Polish for a day
Buffalo community celebrates Dyngus Day
A typical day on the East Side of Buffalo might be dull and unappealing to the average eye. For 364 days of the year, the Historic Polonia District seems like nothing out of the ordinary.
But the day after Easter, it's a sea of red and white.
On Monday afternoon, the sounds of festive polka music and the smell of kielbasa and pierogi created an atmosphere on the East Side that reminded people of the days when Polonia was the second-largest community of Polish-Americans during the late 19th century.
Festive floats paraded down Fillmore Avenue to Meadow Drive near the Central Terminal, accompanied by parade-goers chanting Polish phrases. Polish dancers twirled in colorfully embroidered costumes.
Elise Roberts, a senior triple major in international studies, political science and Italian, attended the Dyngus Day celebration for the first time with the UB Polish Student Association. Although Roberts isn't Polish, she said on Dyngus Day, "everybody is Polish."
In 1960, the city of Buffalo started celebrating Dyngus Day to help Polish-Americans embrace their Polish identity while living thousands of miles from their homeland.
From 2008-12, 148,537 people made up the Polish population in the Buffalo-Niagara region, according to the American Community Survey done by the Census Bureau.
"Growing up in Buffalo, I've always known about Dyngus Day," Roberts said. "[I've] been really excited to be able to participate in the festivities. Not being Polish, Dyngus Day has always been more about having pride in my city and celebrating what is a uniquely Buffalonian holiday, within the United States, that is."
Buffalo's Dyngus Day celebration has become the largest continuing Dyngus Day event in America - it's even larger than celebrations in Poland.
Dyngus Day originated as a celebration of the baptism into Christianity of the first king of Poland, Prince Mieszko in 966 A.D., according to dyngusday.com. The holiday has an interesting array of traditions. On Easter Monday, boys traditionally poured water on the girls they liked and hit them with pussy willow plants. The following day, the women had their turn to hit the boys. Women also were able to reciprocate the boys' advances by throwing dishes and crockery.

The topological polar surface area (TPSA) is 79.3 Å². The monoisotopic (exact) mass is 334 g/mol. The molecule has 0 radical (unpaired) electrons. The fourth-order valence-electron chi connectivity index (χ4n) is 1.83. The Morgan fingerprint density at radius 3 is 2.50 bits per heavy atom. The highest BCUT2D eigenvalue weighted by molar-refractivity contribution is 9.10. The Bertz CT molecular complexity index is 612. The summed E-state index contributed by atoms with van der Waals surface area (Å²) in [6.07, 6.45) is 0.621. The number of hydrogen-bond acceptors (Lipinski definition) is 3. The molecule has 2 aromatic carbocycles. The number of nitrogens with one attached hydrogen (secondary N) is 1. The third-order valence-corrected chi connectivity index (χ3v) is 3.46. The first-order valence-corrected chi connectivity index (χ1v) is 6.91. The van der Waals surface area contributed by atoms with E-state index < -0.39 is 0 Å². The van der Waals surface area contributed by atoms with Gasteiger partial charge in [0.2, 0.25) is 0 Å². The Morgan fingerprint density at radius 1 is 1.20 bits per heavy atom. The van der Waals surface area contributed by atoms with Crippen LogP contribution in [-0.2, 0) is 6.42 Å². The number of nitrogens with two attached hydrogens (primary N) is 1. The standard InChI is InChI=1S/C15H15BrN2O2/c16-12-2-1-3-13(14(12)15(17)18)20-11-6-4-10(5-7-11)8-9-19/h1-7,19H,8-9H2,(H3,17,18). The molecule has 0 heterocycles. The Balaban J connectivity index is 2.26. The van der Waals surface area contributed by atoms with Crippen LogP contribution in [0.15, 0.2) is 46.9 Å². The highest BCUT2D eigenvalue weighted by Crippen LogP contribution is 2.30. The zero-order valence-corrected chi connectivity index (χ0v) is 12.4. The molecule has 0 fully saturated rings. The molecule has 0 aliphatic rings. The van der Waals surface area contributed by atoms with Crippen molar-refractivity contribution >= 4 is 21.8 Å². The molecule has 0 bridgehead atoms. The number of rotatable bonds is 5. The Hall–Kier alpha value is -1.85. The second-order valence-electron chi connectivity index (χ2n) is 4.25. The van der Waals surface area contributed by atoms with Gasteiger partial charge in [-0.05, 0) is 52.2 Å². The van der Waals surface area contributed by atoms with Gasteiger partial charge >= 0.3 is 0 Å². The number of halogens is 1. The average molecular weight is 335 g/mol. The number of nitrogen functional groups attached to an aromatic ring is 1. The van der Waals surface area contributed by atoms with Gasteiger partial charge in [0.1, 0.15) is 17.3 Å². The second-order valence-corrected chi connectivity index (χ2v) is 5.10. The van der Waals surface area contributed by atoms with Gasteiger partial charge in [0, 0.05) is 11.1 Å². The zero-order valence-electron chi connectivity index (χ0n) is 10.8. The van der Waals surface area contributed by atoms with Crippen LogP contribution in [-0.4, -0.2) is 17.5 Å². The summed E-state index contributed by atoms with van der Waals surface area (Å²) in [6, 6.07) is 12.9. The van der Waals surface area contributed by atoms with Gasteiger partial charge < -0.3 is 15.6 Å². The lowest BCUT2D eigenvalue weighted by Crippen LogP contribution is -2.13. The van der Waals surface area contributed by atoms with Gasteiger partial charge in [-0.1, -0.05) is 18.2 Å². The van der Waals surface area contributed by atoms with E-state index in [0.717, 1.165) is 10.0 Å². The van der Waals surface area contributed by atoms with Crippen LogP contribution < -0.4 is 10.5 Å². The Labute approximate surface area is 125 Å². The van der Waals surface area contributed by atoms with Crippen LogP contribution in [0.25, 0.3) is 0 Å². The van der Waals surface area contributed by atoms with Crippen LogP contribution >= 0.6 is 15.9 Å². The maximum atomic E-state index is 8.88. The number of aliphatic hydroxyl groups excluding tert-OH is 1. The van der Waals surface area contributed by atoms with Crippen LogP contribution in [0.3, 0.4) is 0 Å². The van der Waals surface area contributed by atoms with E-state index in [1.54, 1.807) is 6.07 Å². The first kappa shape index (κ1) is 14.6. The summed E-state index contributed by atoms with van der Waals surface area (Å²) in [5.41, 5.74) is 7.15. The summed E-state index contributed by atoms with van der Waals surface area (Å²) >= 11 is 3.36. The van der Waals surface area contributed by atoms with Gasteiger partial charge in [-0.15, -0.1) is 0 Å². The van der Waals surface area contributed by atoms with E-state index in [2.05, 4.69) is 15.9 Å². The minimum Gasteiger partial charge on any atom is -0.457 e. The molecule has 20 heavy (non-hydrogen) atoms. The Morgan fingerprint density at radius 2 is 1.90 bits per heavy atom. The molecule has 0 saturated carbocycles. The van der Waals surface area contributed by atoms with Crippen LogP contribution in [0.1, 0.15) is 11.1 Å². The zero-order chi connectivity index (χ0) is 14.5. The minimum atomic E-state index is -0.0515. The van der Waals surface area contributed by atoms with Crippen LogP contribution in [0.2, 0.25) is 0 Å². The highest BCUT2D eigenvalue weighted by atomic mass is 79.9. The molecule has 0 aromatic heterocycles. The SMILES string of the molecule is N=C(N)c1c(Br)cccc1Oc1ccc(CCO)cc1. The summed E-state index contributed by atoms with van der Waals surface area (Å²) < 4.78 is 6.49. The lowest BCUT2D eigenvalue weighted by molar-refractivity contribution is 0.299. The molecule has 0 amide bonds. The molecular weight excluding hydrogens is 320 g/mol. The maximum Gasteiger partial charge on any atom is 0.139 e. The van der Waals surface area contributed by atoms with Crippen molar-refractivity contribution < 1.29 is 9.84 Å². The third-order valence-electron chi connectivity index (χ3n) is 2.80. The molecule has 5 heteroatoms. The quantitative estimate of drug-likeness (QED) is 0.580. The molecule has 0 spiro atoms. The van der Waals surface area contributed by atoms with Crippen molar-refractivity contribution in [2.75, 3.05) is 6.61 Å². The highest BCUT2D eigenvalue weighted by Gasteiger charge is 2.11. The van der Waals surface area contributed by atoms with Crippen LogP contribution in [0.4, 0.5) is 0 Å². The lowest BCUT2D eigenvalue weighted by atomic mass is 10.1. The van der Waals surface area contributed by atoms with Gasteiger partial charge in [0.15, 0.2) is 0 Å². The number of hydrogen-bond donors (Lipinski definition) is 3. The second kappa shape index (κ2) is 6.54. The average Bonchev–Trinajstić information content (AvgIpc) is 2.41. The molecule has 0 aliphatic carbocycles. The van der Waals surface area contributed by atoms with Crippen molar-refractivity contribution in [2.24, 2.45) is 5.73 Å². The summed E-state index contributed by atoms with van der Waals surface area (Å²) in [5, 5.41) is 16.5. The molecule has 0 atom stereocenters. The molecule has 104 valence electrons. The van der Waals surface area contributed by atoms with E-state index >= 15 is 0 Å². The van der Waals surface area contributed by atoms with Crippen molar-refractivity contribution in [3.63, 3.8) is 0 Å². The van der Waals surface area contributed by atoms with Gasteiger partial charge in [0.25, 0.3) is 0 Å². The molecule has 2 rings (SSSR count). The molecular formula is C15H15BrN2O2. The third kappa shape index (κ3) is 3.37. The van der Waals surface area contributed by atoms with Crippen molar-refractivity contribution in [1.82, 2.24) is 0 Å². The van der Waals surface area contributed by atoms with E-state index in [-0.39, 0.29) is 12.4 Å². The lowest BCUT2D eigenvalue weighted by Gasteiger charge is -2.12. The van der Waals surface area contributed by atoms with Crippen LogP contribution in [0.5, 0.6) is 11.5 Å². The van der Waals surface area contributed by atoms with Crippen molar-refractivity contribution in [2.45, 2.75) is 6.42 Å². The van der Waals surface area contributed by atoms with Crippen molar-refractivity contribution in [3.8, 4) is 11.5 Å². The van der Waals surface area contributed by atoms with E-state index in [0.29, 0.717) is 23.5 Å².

Today, men chase women and squirt them with water and women respond with a quick switch from a pussy willow.
This year, Buffalonians were able to start their Dyngus Day at 10 a.m. and party until 12 a.m.
The day included a Dyngus Day mass at the Corpus Christi Church, Polka music at Arty's in the Historic Polonia District and a kielbasa eating contest at the Broadway Market.
"I love that it is Polish pride and I love the food," said Valerie Storozuck, a Massachusetts native who was attending Dyngus Day for the third time. "It's just a great time."
The annual Dyngus Day Parade started at 5 p.m.
Dyngus Day floats from all across Buffalo lined up in front of Corpus Christi Church on Clark Street through Historic Polonia and ended at the Central Terminal where the party continued.
"I had a great time seeing so many people out and watching the parade; the best part of Buffalo are the people," Roberts said. "And I always love seeing so many people from this great city out and celebrating."
Ashleigh Freiday, a Grand Island native, participated in the parade sporting a red shirt with the words "Betty Crocksi" on it for her friend Dana Szczepaniak's food truck business. Betty Crocksi is the only Polish food truck in Buffalo.
"I'm not Polish," Freiday said. "I come along for the party, have a good time and it's great."
Since its introduction in the '60s to Buffalo, Dyngus Day has become much more than a way for boys and girls to flirt with one another. Buffalonians unite to show their pride in their city and their roots. Nearly every parade-goer donned red and white clothing - the colors of the Polish flag.
Emma Janicki contributed reporting to this story.